Thursday, June 18, 2009

Questions to Council's Cabinet on: hedgerow loss; green belt; environmental decision making

1 comment:
Questions to be put to the Bristol City Council Cabinet meeting of 25 June, for the attention of Cllr Gary Hopkins:

*Hedgerow loss due to Cycle Houses
Plans for the development of ‘cycle houses’ on the former Elizabeth Shaw Chocolate Factory site have been granted planning permission. The development would, unless modified, mean the destruction of approximately 150 metres of mature hawthorn hedgerow. Hedgerows are of high landscape and conservation value. They add diversity to and are a traditional feature of the landscape. They provide foraging, roosting and nesting sites for birds. They are rich in animal and plant species (around 500 vascular plant species are found in UK hedgerows). They are home to many types of insect, mollusc, spider and small animal. They act as wildlife corridors allowing flora and fauna, including birds, foxes, badgers, mice and other small mammals, beetles and molluscs, routes for dispersal from remnant islands of habitat through an increasingly hostile landscape.

1.Can you confirm that Bristol City Council has sold to the developers a plot of land on/adjacent to the Bristol to Bath Railway Path that includes the 150 metre (approx) hedgerow referred to and that the Liberal Democrat administration authorised this sale?

2. Did the Bristol Liberal Democratic Party at any time in the last year appeal to the developers to modify their cycle house plans so that hedgerow loss was avoided?

*Development on green belt land
1.Should large scale development be permitted on green belt land around Bristol, whether the development impinges on green belt in whole or part?

2.If development is permitted on green belt land should the developers plans and designs be required to compensate as much as is practically possible for all the environmental impacts they cause eg through maximising the use of green design, green technology and green schemes?

*Environmental decision making and corn starch bags
In a debate on Cllr Bolton’s blog I said ‘…the decision on the [corn starch] bags has been taken without full information being sought! This is irrational. Environmental decision making should be put on a firm evidence-based process. This has not been done by any party running the council…’ to which you Cllr Hopkins replied ‘I do not base my judgements on guesses but on evidence’. My subsequent request for data on the total environmental impacts of the corn starch bags in this debate was not replied to and so I doubt that full information has in fact been sought.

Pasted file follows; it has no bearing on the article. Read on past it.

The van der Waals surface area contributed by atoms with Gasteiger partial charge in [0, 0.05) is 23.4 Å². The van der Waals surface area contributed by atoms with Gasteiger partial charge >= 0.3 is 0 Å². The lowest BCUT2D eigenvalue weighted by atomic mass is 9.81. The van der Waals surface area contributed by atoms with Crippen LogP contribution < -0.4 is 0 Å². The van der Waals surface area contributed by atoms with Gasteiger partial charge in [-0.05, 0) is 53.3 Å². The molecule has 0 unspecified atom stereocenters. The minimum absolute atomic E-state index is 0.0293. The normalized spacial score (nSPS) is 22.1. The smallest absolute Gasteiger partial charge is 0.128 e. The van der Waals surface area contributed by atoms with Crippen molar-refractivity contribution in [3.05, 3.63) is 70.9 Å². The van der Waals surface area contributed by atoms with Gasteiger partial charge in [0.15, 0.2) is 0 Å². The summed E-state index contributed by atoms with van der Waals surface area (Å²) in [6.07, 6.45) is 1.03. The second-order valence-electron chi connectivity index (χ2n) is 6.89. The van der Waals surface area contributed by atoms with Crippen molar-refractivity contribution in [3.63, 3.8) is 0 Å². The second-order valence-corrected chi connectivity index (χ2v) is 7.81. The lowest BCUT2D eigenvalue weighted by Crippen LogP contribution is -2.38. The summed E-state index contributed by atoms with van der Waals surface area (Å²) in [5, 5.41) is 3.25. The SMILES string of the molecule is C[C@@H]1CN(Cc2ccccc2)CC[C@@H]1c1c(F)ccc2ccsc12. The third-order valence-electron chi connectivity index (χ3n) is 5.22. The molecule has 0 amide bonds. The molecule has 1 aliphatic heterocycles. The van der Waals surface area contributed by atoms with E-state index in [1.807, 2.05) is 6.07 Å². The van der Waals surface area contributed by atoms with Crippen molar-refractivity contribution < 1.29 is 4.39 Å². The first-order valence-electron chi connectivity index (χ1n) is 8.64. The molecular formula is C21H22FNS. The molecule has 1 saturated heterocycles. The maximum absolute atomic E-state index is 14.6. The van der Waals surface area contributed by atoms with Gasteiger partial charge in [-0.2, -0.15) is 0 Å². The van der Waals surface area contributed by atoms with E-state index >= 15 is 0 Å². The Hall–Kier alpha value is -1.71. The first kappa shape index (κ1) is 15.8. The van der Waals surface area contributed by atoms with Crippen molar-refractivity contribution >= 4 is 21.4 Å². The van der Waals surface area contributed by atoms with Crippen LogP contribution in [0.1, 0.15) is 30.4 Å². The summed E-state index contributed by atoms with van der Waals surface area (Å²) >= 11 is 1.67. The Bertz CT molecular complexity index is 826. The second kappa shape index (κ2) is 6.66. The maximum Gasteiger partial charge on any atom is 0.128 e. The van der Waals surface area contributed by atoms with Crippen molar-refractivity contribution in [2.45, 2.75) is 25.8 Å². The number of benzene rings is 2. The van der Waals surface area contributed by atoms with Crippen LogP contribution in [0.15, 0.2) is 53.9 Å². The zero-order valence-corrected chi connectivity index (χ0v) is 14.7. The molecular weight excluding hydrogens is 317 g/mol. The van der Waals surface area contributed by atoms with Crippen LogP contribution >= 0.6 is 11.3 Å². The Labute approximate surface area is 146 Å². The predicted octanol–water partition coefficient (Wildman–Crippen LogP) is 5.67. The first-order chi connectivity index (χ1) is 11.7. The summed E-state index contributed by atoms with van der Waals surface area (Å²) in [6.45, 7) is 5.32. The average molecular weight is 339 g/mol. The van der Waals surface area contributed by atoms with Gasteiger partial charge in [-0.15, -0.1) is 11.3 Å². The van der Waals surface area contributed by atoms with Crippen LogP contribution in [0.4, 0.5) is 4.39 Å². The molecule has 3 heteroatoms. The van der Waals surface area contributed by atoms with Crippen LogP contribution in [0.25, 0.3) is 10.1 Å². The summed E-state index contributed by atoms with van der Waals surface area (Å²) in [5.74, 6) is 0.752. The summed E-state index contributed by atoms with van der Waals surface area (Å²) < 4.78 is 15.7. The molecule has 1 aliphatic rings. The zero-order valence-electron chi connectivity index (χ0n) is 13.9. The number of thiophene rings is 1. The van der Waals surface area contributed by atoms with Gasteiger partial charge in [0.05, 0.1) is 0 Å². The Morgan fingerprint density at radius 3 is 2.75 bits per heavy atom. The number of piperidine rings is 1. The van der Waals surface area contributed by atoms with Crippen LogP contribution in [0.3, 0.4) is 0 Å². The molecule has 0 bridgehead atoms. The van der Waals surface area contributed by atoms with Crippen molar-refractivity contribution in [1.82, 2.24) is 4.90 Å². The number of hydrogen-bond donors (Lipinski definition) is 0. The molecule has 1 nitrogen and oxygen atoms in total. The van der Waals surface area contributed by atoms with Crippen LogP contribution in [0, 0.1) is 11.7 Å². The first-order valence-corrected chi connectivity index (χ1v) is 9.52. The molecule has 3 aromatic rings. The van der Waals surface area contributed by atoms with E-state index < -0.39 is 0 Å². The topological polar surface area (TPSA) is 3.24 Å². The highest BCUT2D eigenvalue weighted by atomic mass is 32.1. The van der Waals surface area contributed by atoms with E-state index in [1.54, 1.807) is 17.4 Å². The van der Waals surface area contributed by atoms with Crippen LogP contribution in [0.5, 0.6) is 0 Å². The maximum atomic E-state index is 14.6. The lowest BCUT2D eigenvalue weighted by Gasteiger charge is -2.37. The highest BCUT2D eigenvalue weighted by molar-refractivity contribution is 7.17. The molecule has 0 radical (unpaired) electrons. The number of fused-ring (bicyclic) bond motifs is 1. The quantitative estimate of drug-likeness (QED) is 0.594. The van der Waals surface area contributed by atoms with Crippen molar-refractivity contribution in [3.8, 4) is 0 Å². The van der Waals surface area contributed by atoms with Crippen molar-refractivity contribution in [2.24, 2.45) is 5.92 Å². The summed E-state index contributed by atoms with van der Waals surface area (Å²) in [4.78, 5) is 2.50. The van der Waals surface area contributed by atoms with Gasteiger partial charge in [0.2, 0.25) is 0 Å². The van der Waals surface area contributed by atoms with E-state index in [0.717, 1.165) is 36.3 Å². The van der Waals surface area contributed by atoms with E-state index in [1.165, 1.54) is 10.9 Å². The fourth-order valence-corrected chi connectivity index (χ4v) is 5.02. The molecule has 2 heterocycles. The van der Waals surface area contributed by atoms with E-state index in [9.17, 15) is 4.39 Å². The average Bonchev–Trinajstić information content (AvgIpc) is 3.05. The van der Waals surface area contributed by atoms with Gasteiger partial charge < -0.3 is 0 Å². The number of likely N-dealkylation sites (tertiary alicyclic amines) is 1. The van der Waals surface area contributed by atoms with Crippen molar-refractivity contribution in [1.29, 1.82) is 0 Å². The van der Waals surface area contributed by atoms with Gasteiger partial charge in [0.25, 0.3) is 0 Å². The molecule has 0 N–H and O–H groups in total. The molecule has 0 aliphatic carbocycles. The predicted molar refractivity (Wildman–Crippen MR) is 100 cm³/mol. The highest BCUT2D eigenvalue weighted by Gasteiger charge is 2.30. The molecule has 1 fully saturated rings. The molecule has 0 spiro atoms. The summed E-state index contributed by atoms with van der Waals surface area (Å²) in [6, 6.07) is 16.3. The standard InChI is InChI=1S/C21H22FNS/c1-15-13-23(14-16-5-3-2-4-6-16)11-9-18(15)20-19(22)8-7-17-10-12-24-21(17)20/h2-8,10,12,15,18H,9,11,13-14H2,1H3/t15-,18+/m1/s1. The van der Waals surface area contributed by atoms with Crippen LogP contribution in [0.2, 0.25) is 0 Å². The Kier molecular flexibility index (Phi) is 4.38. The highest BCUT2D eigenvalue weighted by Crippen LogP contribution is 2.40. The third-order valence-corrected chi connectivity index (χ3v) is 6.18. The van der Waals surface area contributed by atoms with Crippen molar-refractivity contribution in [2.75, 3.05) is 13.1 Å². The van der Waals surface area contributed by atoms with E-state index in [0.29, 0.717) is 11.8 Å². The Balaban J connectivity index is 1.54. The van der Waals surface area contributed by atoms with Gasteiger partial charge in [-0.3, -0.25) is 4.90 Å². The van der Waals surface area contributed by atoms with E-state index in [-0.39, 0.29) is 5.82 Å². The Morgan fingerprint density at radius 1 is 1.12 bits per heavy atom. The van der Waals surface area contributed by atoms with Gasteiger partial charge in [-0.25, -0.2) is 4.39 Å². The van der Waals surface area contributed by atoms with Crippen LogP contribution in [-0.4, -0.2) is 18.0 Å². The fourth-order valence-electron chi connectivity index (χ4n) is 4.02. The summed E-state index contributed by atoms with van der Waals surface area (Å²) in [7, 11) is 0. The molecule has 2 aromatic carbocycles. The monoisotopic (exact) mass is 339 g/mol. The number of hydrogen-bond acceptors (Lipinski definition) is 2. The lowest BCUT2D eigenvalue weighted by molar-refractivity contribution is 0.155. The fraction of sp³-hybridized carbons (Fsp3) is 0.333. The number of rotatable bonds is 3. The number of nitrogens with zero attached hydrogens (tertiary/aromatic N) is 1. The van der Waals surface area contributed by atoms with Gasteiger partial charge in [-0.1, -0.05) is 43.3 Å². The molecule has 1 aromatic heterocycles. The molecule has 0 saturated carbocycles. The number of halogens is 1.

1. What figures does the council have for the carbon footprint of these corn starch bags, in order to assess whether they more than make up for their carbon cost?

2. What figures does the council have for any other environmental costs the corn starch bags may have eg water footprint, land take, biodiversity impacts...?

3.Can you outline if/how you intend to quantitatively and fully assess the net effects of corn starch bag introduction: on the environment; on the economics of waste management for Bristol?

Met Office climate change projections: serious consequences for us all

The latest climate science projections from the highly respected Met Office can be found here. Below I've reproduced the key Met Office findings for the South West of England by 2080. The graph shows the regional temperature increase by 2050.

Medium emissions scenario

*Under medium emissions, the central estimate of increase in winter mean temperature is 2.8ºC; it is very unlikely to be less than 1.6ºC and is very unlikely to be more than 4.3ºC.

*Under medium emissions, the central estimate of increase in summer mean temperature is 3.9ºC; it is very unlikely to be less than 2.1ºC and is very unlikely to be more than 6.4ºC.

*Under medium emissions, the central estimate of change in winter mean precipitation is 23%; it is very unlikely to be less than 6% and is very unlikely to be more than 54%.

*Under medium emissions, the central estimate of change in summer mean precipitation is –23%; it is very unlikely to be less than –49% and is very unlikely to be more than 6%.

The consequences for us all and for our society and economy are very serious due to more floods, droughts, heat waves, storms, impacts on health and public services like rail travel, impacts on food production....The costs of inaction on tackling climate change far exceed the costs of taking effective action now.